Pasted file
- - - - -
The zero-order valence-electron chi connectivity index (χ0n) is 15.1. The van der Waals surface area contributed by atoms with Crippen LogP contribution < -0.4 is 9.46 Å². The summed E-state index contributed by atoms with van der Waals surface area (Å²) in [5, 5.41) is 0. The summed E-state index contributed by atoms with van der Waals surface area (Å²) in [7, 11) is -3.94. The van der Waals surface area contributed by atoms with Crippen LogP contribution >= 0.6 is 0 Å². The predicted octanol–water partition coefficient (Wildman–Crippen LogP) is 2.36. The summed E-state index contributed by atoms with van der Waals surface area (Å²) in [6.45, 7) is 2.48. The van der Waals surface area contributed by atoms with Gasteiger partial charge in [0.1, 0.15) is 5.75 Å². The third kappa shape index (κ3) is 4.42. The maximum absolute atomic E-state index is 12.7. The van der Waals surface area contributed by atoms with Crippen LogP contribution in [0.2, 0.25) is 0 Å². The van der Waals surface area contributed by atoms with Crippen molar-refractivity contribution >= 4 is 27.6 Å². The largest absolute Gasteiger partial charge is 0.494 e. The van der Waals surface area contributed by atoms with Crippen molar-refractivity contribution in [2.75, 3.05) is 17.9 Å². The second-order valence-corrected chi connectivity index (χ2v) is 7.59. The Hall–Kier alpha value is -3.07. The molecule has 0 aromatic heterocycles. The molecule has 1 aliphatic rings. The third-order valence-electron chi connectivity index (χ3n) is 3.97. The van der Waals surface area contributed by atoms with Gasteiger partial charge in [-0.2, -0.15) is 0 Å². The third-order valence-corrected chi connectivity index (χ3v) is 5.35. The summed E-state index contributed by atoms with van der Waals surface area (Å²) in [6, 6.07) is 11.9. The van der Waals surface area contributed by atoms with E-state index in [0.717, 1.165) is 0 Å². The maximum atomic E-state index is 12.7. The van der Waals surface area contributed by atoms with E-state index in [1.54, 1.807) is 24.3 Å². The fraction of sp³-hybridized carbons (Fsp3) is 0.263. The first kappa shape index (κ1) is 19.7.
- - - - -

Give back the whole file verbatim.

The zero-order valence-electron chi connectivity index (χ0n) is 15.1. The van der Waals surface area contributed by atoms with Crippen LogP contribution < -0.4 is 9.46 Å². The summed E-state index contributed by atoms with van der Waals surface area (Å²) in [5, 5.41) is 0. The summed E-state index contributed by atoms with van der Waals surface area (Å²) in [7, 11) is -3.94. The van der Waals surface area contributed by atoms with Crippen LogP contribution >= 0.6 is 0 Å². The predicted octanol–water partition coefficient (Wildman–Crippen LogP) is 2.36. The summed E-state index contributed by atoms with van der Waals surface area (Å²) in [6.45, 7) is 2.48. The van der Waals surface area contributed by atoms with Gasteiger partial charge in [0.1, 0.15) is 5.75 Å². The third kappa shape index (κ3) is 4.42. The maximum absolute atomic E-state index is 12.7. The van der Waals surface area contributed by atoms with Crippen LogP contribution in [0.2, 0.25) is 0 Å². The van der Waals surface area contributed by atoms with Crippen molar-refractivity contribution >= 4 is 27.6 Å². The largest absolute Gasteiger partial charge is 0.494 e. The van der Waals surface area contributed by atoms with Crippen molar-refractivity contribution in [2.75, 3.05) is 17.9 Å². The second-order valence-corrected chi connectivity index (χ2v) is 7.59. The Hall–Kier alpha value is -3.07. The molecule has 0 aromatic heterocycles. The molecule has 1 aliphatic rings. The third-order valence-electron chi connectivity index (χ3n) is 3.97. The van der Waals surface area contributed by atoms with Gasteiger partial charge in [-0.2, -0.15) is 0 Å². The third-order valence-corrected chi connectivity index (χ3v) is 5.35. The summed E-state index contributed by atoms with van der Waals surface area (Å²) in [6, 6.07) is 11.9. The van der Waals surface area contributed by atoms with E-state index in [0.717, 1.165) is 0 Å². The maximum atomic E-state index is 12.7. The van der Waals surface area contributed by atoms with E-state index in [1.54, 1.807) is 24.3 Å². The fraction of sp³-hybridized carbons (Fsp3) is 0.263. The first kappa shape index (κ1) is 19.7.